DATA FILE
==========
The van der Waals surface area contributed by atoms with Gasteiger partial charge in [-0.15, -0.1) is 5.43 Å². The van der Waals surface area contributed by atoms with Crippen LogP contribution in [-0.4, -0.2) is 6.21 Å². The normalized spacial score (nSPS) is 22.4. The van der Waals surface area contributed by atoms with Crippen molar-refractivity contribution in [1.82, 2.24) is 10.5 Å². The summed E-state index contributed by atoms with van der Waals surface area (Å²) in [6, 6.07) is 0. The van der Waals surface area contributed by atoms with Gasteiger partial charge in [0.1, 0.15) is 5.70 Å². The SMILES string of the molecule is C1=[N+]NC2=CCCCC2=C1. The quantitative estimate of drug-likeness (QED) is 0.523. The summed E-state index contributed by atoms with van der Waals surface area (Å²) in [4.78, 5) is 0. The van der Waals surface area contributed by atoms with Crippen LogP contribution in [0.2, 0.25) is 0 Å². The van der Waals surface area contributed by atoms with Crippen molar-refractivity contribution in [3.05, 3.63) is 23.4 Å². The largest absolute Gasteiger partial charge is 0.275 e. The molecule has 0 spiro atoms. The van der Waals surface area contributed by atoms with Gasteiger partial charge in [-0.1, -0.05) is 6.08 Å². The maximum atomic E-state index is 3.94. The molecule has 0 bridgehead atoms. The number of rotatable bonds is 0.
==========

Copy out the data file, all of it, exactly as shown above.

The van der Waals surface area contributed by atoms with Gasteiger partial charge in [-0.15, -0.1) is 5.43 Å². The van der Waals surface area contributed by atoms with Crippen LogP contribution in [-0.4, -0.2) is 6.21 Å². The normalized spacial score (nSPS) is 22.4. The van der Waals surface area contributed by atoms with Crippen molar-refractivity contribution in [1.82, 2.24) is 10.5 Å². The summed E-state index contributed by atoms with van der Waals surface area (Å²) in [6, 6.07) is 0. The van der Waals surface area contributed by atoms with Gasteiger partial charge in [0.1, 0.15) is 5.70 Å². The SMILES string of the molecule is C1=[N+]NC2=CCCCC2=C1. The quantitative estimate of drug-likeness (QED) is 0.523. The summed E-state index contributed by atoms with van der Waals surface area (Å²) in [4.78, 5) is 0. The van der Waals surface area contributed by atoms with Crippen LogP contribution in [0.2, 0.25) is 0 Å². The van der Waals surface area contributed by atoms with Crippen molar-refractivity contribution in [3.05, 3.63) is 23.4 Å². The largest absolute Gasteiger partial charge is 0.275 e. The molecule has 0 spiro atoms. The van der Waals surface area contributed by atoms with Gasteiger partial charge in [-0.1, -0.05) is 6.08 Å². The maximum atomic E-state index is 3.94. The molecule has 0 bridgehead atoms. The number of rotatable bonds is 0.